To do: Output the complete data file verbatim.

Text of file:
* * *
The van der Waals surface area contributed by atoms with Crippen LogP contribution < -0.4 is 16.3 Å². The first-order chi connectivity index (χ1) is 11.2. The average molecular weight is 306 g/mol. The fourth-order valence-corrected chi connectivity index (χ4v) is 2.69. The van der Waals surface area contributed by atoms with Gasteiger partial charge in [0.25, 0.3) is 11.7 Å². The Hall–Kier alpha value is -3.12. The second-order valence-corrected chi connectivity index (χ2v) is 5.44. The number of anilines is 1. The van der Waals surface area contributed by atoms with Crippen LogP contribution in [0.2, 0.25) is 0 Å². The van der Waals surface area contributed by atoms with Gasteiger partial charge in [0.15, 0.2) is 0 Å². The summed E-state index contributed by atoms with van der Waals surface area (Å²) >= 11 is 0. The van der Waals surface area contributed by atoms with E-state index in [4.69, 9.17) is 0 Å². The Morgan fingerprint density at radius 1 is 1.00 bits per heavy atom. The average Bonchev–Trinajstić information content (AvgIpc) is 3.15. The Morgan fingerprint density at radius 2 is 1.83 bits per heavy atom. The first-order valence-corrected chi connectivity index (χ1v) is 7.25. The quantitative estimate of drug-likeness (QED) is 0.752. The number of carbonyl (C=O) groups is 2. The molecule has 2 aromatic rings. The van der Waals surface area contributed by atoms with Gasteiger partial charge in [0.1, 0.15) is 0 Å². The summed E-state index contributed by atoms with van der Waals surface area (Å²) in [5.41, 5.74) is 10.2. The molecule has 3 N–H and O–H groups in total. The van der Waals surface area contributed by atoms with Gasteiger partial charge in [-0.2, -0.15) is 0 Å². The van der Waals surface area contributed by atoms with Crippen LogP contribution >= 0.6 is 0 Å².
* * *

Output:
The van der Waals surface area contributed by atoms with Crippen LogP contribution < -0.4 is 16.3 Å². The first-order chi connectivity index (χ1) is 11.2. The average molecular weight is 306 g/mol. The fourth-order valence-corrected chi connectivity index (χ4v) is 2.69. The van der Waals surface area contributed by atoms with Gasteiger partial charge in [0.25, 0.3) is 11.7 Å². The Hall–Kier alpha value is -3.12. The second-order valence-corrected chi connectivity index (χ2v) is 5.44. The number of anilines is 1. The van der Waals surface area contributed by atoms with Crippen LogP contribution in [0.2, 0.25) is 0 Å². The van der Waals surface area contributed by atoms with Gasteiger partial charge in [0.15, 0.2) is 0 Å². The summed E-state index contributed by atoms with van der Waals surface area (Å²) >= 11 is 0. The van der Waals surface area contributed by atoms with E-state index in [4.69, 9.17) is 0 Å². The Morgan fingerprint density at radius 1 is 1.00 bits per heavy atom. The average Bonchev–Trinajstić information content (AvgIpc) is 3.15. The Morgan fingerprint density at radius 2 is 1.83 bits per heavy atom. The first-order valence-corrected chi connectivity index (χ1v) is 7.25. The quantitative estimate of drug-likeness (QED) is 0.752. The number of carbonyl (C=O) groups is 2. The molecule has 2 aromatic rings. The van der Waals surface area contributed by atoms with Gasteiger partial charge in [0.1, 0.15) is 0 Å². The summed E-state index contributed by atoms with van der Waals surface area (Å²) in [5.41, 5.74) is 10.2. The molecule has 3 N–H and O–H groups in total. The van der Waals surface area contributed by atoms with Gasteiger partial charge in [-0.2, -0.15) is 0 Å². The van der Waals surface area contributed by atoms with Crippen LogP contribution >= 0.6 is 0 Å².